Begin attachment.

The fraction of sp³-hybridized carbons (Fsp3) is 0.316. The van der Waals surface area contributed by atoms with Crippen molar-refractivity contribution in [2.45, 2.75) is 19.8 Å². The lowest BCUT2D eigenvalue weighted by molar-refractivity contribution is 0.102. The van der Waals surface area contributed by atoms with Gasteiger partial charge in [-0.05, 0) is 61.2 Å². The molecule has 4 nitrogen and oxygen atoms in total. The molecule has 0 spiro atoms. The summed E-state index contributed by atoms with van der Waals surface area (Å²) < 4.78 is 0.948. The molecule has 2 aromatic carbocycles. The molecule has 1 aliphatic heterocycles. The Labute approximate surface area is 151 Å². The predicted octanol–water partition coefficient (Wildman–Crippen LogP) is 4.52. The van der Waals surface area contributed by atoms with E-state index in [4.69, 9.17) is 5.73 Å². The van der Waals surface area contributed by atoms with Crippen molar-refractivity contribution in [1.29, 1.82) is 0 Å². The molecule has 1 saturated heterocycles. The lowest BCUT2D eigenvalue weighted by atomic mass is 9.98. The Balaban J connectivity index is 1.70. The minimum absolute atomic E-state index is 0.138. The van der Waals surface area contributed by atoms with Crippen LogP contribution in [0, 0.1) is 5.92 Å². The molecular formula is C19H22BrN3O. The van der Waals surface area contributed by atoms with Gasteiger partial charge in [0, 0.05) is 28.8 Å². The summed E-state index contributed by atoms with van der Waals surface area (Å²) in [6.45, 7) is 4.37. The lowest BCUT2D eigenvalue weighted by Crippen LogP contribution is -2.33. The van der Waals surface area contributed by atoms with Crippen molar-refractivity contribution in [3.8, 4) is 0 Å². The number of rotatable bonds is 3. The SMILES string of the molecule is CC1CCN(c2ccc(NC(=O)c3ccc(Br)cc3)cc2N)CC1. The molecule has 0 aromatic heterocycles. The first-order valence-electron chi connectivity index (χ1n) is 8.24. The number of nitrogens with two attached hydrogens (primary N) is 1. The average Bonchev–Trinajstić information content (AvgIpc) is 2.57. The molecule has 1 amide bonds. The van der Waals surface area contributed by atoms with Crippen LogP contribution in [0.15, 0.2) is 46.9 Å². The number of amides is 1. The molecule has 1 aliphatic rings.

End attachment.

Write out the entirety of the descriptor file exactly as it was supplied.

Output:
The fraction of sp³-hybridized carbons (Fsp3) is 0.316. The van der Waals surface area contributed by atoms with Crippen molar-refractivity contribution in [2.45, 2.75) is 19.8 Å². The lowest BCUT2D eigenvalue weighted by molar-refractivity contribution is 0.102. The van der Waals surface area contributed by atoms with Gasteiger partial charge in [-0.05, 0) is 61.2 Å². The molecule has 4 nitrogen and oxygen atoms in total. The molecule has 0 spiro atoms. The summed E-state index contributed by atoms with van der Waals surface area (Å²) < 4.78 is 0.948. The molecule has 2 aromatic carbocycles. The molecule has 1 aliphatic heterocycles. The Labute approximate surface area is 151 Å². The predicted octanol–water partition coefficient (Wildman–Crippen LogP) is 4.52. The van der Waals surface area contributed by atoms with E-state index in [4.69, 9.17) is 5.73 Å². The van der Waals surface area contributed by atoms with Crippen molar-refractivity contribution in [1.29, 1.82) is 0 Å². The molecule has 1 saturated heterocycles. The lowest BCUT2D eigenvalue weighted by atomic mass is 9.98. The Balaban J connectivity index is 1.70. The minimum absolute atomic E-state index is 0.138. The van der Waals surface area contributed by atoms with Crippen LogP contribution in [0, 0.1) is 5.92 Å². The molecular formula is C19H22BrN3O. The van der Waals surface area contributed by atoms with Gasteiger partial charge in [0, 0.05) is 28.8 Å². The summed E-state index contributed by atoms with van der Waals surface area (Å²) in [6.45, 7) is 4.37. The lowest BCUT2D eigenvalue weighted by Crippen LogP contribution is -2.33. The van der Waals surface area contributed by atoms with Crippen molar-refractivity contribution in [3.8, 4) is 0 Å². The number of rotatable bonds is 3. The SMILES string of the molecule is CC1CCN(c2ccc(NC(=O)c3ccc(Br)cc3)cc2N)CC1. The molecule has 0 aromatic heterocycles. The first-order valence-electron chi connectivity index (χ1n) is 8.24. The number of nitrogens with two attached hydrogens (primary N) is 1. The average Bonchev–Trinajstić information content (AvgIpc) is 2.57. The molecule has 1 amide bonds. The van der Waals surface area contributed by atoms with Crippen LogP contribution in [0.15, 0.2) is 46.9 Å². The number of amides is 1. The molecule has 1 aliphatic rings.